The Quarterly of the Texas State Historical Association, Volume 10, July 1906 - April, 1907 Page: 229
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The Seat of Government of Texas.
most of them with the intention of purchasing property on which
to establish themselves as permanent settlers, others for the pur-
pose of investing capital in the enterprise . . .
Many private individuals have their buildings already finished,
with the purpose of immediately erecting them on their making a
I)urchase, and we can scarcely imagine a more heart-stirring and
cheering sight than will be presented at Austin during the time of
the sale and after.
Although the Cherokee War diverted attention from Austin and
centered it upon the eastern portion of the Republic at the very
time when the first sale of lots was to occur, an eager throng of
purchasers gathered on the day fixed, August 1st. Sheriff Charles
King of Bastrop county was the auctioneer. 1 The sale continued for
one day. Two hundred and seventeen lots, one-third of the whole
number, were sold at prices ranging from $120 for the lowest to
$2,700 for the highest. The total sales amounted to $300,000.
The formal launching of the new city was regarded as satisfactory
3. Erection of the Public Buildings.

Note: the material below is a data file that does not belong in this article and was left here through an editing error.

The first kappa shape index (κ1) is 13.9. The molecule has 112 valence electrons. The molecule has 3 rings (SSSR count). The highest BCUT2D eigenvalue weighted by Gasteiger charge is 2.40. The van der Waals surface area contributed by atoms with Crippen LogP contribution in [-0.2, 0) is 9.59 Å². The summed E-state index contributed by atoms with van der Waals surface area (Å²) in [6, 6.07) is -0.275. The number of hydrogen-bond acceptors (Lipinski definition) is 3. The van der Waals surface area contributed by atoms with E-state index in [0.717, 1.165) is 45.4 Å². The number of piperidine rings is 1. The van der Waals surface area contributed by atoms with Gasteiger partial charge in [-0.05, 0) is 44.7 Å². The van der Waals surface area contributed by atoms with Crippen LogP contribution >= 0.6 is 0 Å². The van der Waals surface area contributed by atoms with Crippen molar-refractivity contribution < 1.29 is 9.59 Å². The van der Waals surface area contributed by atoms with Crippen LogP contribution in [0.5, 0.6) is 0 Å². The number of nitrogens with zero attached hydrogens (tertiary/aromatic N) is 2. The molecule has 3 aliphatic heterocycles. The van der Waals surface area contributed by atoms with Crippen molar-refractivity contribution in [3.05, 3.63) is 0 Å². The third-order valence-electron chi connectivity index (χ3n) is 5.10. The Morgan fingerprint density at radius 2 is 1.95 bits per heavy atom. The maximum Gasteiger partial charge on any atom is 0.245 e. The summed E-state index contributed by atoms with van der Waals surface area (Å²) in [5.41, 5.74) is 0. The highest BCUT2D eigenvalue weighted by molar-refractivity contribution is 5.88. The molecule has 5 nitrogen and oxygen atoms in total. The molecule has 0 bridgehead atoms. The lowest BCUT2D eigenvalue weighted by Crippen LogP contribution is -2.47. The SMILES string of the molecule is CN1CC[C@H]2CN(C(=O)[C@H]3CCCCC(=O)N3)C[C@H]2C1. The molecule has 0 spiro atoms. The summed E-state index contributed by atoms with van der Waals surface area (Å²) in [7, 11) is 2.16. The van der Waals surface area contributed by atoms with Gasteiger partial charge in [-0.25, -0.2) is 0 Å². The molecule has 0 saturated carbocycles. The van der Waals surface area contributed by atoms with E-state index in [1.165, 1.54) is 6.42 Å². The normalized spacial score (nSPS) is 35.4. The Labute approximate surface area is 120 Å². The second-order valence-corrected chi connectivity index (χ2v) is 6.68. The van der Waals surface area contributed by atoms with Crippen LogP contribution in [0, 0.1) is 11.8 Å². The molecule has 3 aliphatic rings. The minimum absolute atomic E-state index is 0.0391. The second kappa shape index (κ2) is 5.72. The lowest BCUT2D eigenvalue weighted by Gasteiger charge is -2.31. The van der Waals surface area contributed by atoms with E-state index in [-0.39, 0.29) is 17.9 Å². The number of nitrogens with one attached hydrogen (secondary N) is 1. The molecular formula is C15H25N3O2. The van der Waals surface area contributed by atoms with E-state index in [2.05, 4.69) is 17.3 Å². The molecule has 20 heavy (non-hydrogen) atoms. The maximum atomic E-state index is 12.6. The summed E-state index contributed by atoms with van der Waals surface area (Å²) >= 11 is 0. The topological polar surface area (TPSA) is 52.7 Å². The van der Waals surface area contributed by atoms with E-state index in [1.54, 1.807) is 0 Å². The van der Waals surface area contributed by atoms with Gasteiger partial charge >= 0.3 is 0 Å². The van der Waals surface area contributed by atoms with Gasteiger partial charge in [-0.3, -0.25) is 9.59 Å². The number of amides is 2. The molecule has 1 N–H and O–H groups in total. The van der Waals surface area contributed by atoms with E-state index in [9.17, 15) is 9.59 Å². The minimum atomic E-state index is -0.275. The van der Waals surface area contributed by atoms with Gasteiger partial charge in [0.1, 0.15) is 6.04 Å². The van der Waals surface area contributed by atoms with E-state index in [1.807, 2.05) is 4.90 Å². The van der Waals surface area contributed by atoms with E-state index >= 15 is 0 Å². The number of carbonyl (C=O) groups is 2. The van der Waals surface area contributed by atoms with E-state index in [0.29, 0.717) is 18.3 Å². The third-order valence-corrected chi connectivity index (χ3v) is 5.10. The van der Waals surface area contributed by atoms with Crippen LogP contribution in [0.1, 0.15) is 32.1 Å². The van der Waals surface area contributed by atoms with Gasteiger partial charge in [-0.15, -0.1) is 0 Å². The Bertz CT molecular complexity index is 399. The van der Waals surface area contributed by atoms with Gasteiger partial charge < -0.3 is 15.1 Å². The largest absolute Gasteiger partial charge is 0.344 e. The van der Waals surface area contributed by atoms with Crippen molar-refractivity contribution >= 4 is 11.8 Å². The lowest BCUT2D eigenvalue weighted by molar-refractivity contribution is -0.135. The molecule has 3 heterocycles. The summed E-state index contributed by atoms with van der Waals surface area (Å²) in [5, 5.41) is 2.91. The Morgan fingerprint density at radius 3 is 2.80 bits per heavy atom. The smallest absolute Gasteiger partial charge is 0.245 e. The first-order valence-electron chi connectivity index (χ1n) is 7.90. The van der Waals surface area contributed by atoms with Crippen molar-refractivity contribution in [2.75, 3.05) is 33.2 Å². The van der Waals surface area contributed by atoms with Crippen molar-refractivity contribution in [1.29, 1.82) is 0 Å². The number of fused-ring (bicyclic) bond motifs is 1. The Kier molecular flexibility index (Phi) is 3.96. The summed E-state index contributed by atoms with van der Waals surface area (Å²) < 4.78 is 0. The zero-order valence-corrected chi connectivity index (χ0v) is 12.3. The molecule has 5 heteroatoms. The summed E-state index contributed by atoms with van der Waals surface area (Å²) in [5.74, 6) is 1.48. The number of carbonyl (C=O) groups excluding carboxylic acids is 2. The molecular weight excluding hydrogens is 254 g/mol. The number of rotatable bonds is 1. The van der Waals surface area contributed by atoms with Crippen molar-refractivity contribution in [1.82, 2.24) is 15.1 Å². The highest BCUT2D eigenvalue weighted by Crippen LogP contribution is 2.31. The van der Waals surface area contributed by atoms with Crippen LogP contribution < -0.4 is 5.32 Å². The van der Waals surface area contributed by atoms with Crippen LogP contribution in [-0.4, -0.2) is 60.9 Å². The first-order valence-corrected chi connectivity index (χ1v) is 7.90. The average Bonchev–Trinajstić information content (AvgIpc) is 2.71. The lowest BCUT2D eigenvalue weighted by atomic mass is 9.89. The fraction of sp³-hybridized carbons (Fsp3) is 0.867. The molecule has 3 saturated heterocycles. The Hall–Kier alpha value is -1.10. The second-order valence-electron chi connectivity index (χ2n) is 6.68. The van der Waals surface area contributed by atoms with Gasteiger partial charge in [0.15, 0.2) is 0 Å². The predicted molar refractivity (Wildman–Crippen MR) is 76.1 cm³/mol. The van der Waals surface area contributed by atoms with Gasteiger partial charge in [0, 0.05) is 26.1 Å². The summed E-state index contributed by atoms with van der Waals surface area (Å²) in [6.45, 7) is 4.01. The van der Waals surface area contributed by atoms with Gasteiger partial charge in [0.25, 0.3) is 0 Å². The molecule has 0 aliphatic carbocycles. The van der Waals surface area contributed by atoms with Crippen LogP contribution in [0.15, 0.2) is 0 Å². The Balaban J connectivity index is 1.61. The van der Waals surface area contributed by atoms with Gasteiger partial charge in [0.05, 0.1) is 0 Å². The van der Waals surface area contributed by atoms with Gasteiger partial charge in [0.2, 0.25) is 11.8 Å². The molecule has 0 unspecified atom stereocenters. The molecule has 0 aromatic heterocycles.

Section 14 of the act for the permanent location of the seat of
government provided for the erection of the public buildings at the
site selected by the commissioners. It reads thus:
Be it further enacted, That the President be, and he is hereby
duly authorized and empowered to contract for all necessary public
buildings, offices, &c., and draw on the treasurer for all such sums
of money as may be necessary for the completion of the same.2
Section 1 of a supplementary act is as follows:
Be it enacted by the Senate and IIouse of Representatives of the
Republic of Texas in Congress assembled, That the President be,
and he is hereby required to have erected at the point which may be
selected for the location of the Seat of Government, agreeable to the
provisions of the act to which this is a supplement, such buildings
as he may deem necessary for the accommodation of the fourth an-
nual Congress of this Republic, together with the President and
cabinet and other officers of the Government: Provided, Such loca-
'Mrs. Julia Tips 'Goeth, The First Sale of l'own Lots in Austin, in
The Austin, Daily Statesman, March 19, 1905.
"Laws of the Republic of Texas, Passed the First Session of Third Con-
gress, 1839, p. 165.
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Texas State Historical Association. The Quarterly of the Texas State Historical Association, Volume 10, July 1906 - April, 1907, periodical, 1907; Austin, Texas. (texashistory.unt.edu/ark:/67531/metapth101040/m1/257/: accessed August 24, 2017), University of North Texas Libraries, The Portal to Texas History, texashistory.unt.edu; crediting Texas State Historical Association.